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Introduction to ISeeChange for teachers

Make ISeeChange a virtual classroom to observe and discuss climate change

ISeeChange is a fun and easy way to incorporate citizen science into your curriculum. Students can use ISeeChange on a phone or computer to journal about climate, weather and the environment alongside a global community. From members in Nigeria tracking extreme heat to those in Miami monitoring sea level rise and flooding, our community puts a human face to the everyday impacts of climate change.

At ISeeChange we encourage students and teachers to share reflections and stories of how the changing climate is impacting our daily lives. Through ongoing observation, students can experience a connection to nature, grasp basic science concepts and start to tackle the large topic of climate change through real examples from their backyard.

Climate change can be overwhelming regardless of your age! However when students observe the challenges that it poses to them, they are confidently developing the tools and knowledge to envision future solutions.

For teachers looking to meet the Next Generation Science Standards, using ISeeChange with your class can fulfill requirements.

As active members of the ISeeChange community, students help to:

  • Build a public record of lived climate and weather experiences.

Your experiences have insights and context not seen in traditional science data, such as Massachusetts middle schoolers posting about how the weather affected their health.

  • Create awareness and evidence for local climate and weather concerns.

Members in Ocean City have been tracking their tidal flooding and advocating for mitigation projects.

  • In places where we have partnerships, posts can directly influence infrastructure, policy, and education programs.

Local governments, engineers and advocacy groups rely on data that may miss critical and insightful details. Our members in New Orleans have helped with granular, real time storm details and experiences for current flooding infrastructure projects.

What makes a good ISeeChange post?

  • Tell your story and include details about how the weather or climate is affecting your life.

Today was chilly which felt normal for October. The school had not turned on heat and some students complained that it had been cold inside some of the classrooms.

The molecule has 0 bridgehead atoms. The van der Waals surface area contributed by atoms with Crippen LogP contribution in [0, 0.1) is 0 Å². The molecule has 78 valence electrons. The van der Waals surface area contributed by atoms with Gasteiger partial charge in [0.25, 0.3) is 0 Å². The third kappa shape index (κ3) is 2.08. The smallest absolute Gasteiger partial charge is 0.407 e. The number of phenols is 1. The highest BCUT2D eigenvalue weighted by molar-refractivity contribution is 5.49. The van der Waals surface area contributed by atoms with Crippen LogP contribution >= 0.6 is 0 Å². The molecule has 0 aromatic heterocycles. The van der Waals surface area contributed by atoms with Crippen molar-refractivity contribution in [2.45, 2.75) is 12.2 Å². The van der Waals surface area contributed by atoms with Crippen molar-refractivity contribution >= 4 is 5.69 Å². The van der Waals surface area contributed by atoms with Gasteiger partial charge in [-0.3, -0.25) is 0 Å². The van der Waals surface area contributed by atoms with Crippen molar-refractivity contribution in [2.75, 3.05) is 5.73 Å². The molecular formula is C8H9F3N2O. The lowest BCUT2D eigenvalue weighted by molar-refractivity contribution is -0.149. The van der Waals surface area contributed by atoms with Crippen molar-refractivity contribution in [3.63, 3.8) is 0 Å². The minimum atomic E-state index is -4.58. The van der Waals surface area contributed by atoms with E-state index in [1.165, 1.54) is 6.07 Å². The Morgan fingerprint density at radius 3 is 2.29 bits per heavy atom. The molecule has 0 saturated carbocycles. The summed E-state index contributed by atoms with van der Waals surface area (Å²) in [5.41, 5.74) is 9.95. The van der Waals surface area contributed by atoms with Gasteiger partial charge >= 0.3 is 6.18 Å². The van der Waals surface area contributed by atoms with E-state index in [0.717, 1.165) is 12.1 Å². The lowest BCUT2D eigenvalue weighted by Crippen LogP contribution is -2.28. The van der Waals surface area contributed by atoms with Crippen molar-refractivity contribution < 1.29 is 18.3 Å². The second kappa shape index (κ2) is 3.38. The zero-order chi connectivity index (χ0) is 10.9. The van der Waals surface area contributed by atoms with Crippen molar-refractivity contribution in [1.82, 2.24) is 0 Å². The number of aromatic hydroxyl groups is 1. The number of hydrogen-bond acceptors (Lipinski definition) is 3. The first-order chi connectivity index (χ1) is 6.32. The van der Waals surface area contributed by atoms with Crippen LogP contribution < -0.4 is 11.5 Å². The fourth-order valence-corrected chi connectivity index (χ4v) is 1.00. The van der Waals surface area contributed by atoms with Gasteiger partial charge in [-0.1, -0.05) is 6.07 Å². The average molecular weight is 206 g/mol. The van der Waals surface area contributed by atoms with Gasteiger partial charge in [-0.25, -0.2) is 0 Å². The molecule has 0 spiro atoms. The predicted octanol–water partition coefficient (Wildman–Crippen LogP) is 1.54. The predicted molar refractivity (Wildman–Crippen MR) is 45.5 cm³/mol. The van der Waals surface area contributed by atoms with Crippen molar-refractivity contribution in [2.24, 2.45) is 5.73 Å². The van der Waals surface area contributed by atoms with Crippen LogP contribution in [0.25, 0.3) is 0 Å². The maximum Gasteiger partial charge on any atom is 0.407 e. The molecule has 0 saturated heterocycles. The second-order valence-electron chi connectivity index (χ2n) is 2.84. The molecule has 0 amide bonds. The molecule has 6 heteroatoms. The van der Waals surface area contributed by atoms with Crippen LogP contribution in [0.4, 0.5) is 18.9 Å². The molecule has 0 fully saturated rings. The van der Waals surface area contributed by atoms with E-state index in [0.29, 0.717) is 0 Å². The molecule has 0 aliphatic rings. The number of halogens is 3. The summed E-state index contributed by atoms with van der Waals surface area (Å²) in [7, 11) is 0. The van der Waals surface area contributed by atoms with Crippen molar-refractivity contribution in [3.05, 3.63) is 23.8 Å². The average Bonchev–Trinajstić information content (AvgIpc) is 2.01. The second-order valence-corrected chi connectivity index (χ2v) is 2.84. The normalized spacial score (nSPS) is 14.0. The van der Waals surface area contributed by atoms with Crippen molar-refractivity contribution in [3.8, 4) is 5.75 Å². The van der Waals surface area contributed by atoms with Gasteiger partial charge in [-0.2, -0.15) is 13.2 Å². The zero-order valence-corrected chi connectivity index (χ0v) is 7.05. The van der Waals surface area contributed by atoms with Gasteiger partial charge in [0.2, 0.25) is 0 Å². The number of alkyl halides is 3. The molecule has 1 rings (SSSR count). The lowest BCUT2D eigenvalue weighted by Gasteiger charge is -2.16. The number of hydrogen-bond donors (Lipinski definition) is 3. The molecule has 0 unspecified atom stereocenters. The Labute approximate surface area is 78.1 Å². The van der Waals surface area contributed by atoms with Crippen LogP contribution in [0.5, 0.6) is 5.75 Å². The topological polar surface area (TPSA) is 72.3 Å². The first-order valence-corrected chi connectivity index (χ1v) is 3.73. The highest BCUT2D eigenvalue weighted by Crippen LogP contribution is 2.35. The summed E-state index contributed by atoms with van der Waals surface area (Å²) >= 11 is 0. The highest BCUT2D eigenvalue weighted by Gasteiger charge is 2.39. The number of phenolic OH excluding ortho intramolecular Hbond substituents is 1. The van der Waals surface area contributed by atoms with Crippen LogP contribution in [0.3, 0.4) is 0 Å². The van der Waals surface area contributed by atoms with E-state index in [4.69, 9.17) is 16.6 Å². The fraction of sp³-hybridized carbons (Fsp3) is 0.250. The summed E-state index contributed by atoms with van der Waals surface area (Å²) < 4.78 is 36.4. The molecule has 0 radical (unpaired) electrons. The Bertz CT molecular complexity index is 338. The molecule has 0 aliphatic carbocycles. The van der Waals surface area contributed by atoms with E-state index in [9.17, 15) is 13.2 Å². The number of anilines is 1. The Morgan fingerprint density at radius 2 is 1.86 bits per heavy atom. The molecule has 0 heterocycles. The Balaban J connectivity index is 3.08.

Arturo Garrido

  • Show how human life intersects with nature.

We are a public charter school in New Orleans. Today due to sporadically heavy rainfall, we experienced flooding at the corner of Hickory and Monroe Streets. Inside our building, extreme weather causes a lot of humidity. Outside the rainfall causes flooding that makes safe dismissal of students and staff more challenging. #LFNO #geauxgreen #climate kids #EIUS #LFNOGSCA

Simone Feaster-Armour

  • Share something you notice that is new, surprising or unusual.

To practice piano as efficiently as possible, I have highly-focused practice sessions for a few minutes at a time until I have trouble concentrating. It appears that before the heat wave, I was having longer periods of practice and more of them. Here’s the data:
Tuesday, 7/16: 45 + 11 + 5 + 10 + 6 + 10 + 1 + 5 + 4 + 9 + 3 + 5 = 114 minutes
Wednesday, 7/17: 11 + 9 + 15 + 10 + 11 + 2 + 7 + 1 + 15 + 5 + 3 + 7 + 21 + 10 + 7 + 15 + 3 + 15 = 167 minutes
Thursday, 7/18: 10 + 27 + 6 + 2 + 8 + 15 + 24 + 15 + 5 + 13 = 125 minutes
Friday, 7/19: 10 + 7 + 5 + 9 = 31 minutes
Saturday, 7/20: 13 + 7 + 8 + 7 + 6 = 41 minutes
Sunday, 7/21: 13 + 13 + 5 = 31 minutes

Matylda Biskupski

  • Track how a part of the natural world or your community changes over time or from one area to another.

The smell, the sight, the feeling, it’s all from the greatly dreaded Red Tide bloom. Through the passing weeks there has been a different smell to the beautiful Siesta Key. A smell that is extremely dangerous and turns away thousands of people to the beach each day. The change is great and the danger is high causing a decrease in family’s leaving it very quiet with no life brought to the beach . The sunsets people travel from far to see is not the same, it has changed greatly. The vibrant orange and pink that reveals laughter and enjoyment has not been appearing in the sunsets. Instead, we see dark greys and dirty waters with rough sand that holds the hundreds of washed up innocent fish on shore.

isabella stroschein

Good posts also create conversation! Teachers and students are encouraged to comment on sightings from their classmates and across the community. You can use the comments section as an extension of classroom discussion.

Notes on privacy

We find that individual accounts for students are the ideal way for classes to participate in terms of informing climate trends, inspiring conversation and contributing to climate adaptation planning. We understand that this may not be possible within all grade levels. For now, we encourage ISeeChange use in middle and high school.

Location data will never be made publicly available. On our platform the location of ISeeChange posts is generalized for privacy. Similarly, emails associated with ISeeChange accounts are not publicly available.

Since we are a public record of the climate experience, our posts can come up in google searches. If there are any concerns around this, we suggest teachers have students sign up with their first name and last initial or a pseudonym.

If you have questions about how to use ISeeChange in your classroom, don’t hesitate to reach out to us at community@iseechange.org.

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